mon 27/06/2022

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Mieko Kawakami: All the Lovers in the Night review - the raw relatability of loneliness

Mieko Kawakami is the champion of the loner. Since achieving immense success in the UK with her translated works, she has become an indie fiction icon for her modern, visceral depictions of characters who exist on the fringes of Japanese society....

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The False Servant, Orange Tree Theatre review - Marivaux's cruel comedy gets a modern spin

There probably isn’t a more able translator of vintage drama than Martin Crimp, the playwright whose 2004 version of Pierre Marivaux’s 1724 play about deceit, greed and sexual politics has been revived at the enterprising Orange Tree. The finale has...

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Kim Hye-jin: Concerning My Daughter review - room for complication

In this best-selling Korean novella, recently translated into English by Jamie Chang, Kim Hye-jin offers us the perspective of a Korean mother. It’s narrated entirely from the perspective of a woman of around 60 who has a daughter in her thirties...

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Legally Blonde, Regent's Park Open Air Theatre review - a joyous Gen-Z musical makeover

The 2001 Reese Witherspoon-starring film Legally Blonde, upon which Heather Hach, Laurence O’Keefe and Nell Benjamin’s peppy Broadway musical is based, was something of a Trojan horse: a bubblegum-pink comedy with a feminist spine.Now Lucy Moss, co-...

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Bliss, Finborough Theatre review - bleak but tender

When Bliss, a new play adapted from an Andrei Platonov short story by Fraser Grace, made its debut in Russia in early 2020, Cambridge-based company Menagerie were told that their production was “very Russian”.I’m no expert on Russian culture, but I...

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Album: Harry Styles - Harry's House

Harry Styles’ previous two albums sounded like someone rifling pleasantly through the history of pop and rock, but always genially and politely. More entertaining than his scalpels-ready critics wished when One Direction paused in 2016, those albums...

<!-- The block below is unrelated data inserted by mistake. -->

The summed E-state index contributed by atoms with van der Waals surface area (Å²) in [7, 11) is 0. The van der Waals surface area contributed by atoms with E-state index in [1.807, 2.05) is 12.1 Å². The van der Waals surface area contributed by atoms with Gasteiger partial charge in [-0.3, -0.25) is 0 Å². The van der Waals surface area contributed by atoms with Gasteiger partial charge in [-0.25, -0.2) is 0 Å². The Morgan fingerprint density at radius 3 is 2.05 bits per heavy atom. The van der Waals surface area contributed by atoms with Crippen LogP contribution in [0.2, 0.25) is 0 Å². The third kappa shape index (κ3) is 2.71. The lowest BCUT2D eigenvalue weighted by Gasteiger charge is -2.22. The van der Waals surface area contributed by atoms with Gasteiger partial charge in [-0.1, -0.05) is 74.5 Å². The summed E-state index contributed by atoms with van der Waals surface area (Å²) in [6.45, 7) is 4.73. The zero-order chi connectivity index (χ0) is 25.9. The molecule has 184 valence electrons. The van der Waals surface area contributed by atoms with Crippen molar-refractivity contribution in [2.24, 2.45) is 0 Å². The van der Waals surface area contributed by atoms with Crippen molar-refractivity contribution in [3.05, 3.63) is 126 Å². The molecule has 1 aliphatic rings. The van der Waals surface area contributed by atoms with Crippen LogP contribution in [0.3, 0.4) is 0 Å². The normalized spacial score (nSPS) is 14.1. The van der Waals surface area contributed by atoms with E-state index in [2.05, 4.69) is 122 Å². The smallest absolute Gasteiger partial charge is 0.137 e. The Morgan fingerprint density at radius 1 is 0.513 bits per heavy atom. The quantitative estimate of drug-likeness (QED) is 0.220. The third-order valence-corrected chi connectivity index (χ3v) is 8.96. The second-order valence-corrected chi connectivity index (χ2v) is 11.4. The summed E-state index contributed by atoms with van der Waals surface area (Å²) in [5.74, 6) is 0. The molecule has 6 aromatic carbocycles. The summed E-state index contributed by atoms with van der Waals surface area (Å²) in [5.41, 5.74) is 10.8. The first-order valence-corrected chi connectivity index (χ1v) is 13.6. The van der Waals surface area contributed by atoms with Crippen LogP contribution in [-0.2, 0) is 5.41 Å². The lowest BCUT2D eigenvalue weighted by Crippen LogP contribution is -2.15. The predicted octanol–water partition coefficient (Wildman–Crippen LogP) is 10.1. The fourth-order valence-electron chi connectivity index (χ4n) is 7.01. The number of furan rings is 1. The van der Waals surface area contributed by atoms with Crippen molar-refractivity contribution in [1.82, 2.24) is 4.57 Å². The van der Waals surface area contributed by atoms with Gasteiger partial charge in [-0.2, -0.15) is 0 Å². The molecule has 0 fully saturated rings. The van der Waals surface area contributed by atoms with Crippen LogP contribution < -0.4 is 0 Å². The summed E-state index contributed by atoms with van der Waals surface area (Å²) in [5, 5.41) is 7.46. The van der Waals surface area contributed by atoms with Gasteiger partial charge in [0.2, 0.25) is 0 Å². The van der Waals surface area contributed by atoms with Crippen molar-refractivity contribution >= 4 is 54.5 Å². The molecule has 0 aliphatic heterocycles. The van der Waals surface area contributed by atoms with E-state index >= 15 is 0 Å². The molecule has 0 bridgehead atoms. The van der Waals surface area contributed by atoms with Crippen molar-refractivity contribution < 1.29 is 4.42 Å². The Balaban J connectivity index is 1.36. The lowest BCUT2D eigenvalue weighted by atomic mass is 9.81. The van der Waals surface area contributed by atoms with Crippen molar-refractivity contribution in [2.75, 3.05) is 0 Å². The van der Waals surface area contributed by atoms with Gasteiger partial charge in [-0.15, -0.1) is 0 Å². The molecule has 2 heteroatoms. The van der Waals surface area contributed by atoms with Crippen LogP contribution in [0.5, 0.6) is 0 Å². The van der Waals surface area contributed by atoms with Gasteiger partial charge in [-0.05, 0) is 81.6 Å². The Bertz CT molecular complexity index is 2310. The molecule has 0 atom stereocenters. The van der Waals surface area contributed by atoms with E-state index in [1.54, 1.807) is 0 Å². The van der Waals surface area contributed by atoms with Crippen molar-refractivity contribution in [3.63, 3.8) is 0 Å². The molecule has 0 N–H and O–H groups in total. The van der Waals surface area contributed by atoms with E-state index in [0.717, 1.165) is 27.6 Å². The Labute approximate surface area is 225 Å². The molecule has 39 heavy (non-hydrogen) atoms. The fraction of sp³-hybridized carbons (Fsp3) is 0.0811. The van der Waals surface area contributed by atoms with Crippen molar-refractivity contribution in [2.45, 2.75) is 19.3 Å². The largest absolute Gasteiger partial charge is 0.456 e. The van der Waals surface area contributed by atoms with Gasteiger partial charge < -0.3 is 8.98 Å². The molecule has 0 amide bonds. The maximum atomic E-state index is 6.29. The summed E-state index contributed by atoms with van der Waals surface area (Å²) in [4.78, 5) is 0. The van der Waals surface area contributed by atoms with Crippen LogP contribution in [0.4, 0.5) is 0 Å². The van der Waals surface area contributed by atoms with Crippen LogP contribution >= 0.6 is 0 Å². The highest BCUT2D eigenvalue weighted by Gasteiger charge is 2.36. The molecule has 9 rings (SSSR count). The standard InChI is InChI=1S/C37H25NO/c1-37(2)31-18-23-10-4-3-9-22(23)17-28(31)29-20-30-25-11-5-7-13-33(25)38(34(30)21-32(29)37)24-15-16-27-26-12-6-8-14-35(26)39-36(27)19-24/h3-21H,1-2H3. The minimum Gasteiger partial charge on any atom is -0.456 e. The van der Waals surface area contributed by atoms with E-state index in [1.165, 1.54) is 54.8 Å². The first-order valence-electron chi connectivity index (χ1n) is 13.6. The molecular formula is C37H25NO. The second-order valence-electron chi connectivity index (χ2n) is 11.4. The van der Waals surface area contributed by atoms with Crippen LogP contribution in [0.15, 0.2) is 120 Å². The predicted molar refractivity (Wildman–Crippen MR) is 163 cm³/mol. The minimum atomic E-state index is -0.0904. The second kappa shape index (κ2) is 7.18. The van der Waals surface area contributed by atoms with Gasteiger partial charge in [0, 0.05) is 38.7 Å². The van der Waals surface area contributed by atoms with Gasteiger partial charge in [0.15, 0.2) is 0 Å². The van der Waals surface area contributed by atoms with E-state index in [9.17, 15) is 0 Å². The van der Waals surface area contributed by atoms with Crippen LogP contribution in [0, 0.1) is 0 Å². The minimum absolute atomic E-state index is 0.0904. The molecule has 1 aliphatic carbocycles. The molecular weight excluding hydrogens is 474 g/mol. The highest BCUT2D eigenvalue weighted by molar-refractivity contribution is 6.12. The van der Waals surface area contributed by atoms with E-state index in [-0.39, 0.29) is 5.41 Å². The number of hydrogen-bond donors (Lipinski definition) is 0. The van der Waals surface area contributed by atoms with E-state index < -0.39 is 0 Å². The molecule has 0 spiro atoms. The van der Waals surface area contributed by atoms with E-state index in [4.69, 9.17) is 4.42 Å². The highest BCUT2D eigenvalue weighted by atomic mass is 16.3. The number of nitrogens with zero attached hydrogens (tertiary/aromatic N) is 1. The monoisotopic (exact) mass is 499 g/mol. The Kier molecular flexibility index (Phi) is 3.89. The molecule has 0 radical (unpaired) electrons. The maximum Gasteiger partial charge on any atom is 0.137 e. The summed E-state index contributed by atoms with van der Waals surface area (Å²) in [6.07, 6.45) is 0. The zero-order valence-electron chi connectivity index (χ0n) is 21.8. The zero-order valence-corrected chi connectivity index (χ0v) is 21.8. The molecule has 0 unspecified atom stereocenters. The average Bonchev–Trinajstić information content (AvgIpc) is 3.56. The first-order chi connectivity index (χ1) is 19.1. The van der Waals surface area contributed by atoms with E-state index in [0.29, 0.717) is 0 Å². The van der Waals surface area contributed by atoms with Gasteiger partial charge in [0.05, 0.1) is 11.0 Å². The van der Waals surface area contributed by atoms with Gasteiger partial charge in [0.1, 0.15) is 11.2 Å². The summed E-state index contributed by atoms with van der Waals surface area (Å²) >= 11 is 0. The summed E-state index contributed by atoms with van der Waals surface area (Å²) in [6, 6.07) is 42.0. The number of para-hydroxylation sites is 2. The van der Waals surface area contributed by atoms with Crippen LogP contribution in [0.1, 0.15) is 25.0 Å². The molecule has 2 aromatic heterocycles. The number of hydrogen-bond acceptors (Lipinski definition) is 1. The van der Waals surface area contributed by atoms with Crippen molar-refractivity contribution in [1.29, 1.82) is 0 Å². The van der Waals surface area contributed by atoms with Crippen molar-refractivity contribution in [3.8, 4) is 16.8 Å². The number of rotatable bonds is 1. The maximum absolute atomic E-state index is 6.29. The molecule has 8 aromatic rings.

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Bonnie & Clyde, Arts Theatre review - great songs, but plot fires too many blanks

One of the more irritating memes (it’s a competitive field, I know) is the “Name a more iconic couple” appearing over a photo of Posh and Becks, or Harry and Megan, or Leo and whoever. I’ve always been tempted to close the discussion down with a...

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Compartment No. 6 - strangers on a Russian train sweetly connect

Juho Kuosmanen’s Cannes Grand Prix-winner observes two strangers on a train, taking the arduous journey from Moscow to Arctic Murmansk in 1998. Laura (Seidi Haarla) is a Finnish student hoping to study ancient rock paintings, Ljoha (Yuriy...

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Tom Fool, Orange Tree Theatre review - testing family values

It’s not hard to see, watching Tom Fool at the Orange Tree Theatre, why Franz Xaver Kroetz is one of Germany’s most staged playwrights.Born in Munich in 1946, he’s known for unflinching portrayals of poverty and what it does to people. Directed...

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Steve, Seven Dials Playhouse review - everything’s charming, except the script

Steven (David Ames) is having a birthday party. He’s invited his closest friends – two of whom have recently started dating their personal trainer, Steve – and his partner, of course: Stephen (Joe Aaron Reid). Their eight-year-old son, Stevie, is...

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Salley Vickers: The Gardener review - nature has other ideas

A garden is a space defined by its limits. Whatever its contents in terms of style and species, and however manicured or apparently wild its appearance, what distinguishes a garden from its equivalent quantity of uncultivated land is its enclosure...

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Cyrano review - a heady cinematic Valentine

Edmond Rostand’s familiar story of ventriloquised love becomes a sensual, sacrificial tragedy, in Joe Wright’s heady cinematic Valentine, adapted by screenwriter Erica Schmidt from her own stage musical, with music by members of The National.The...

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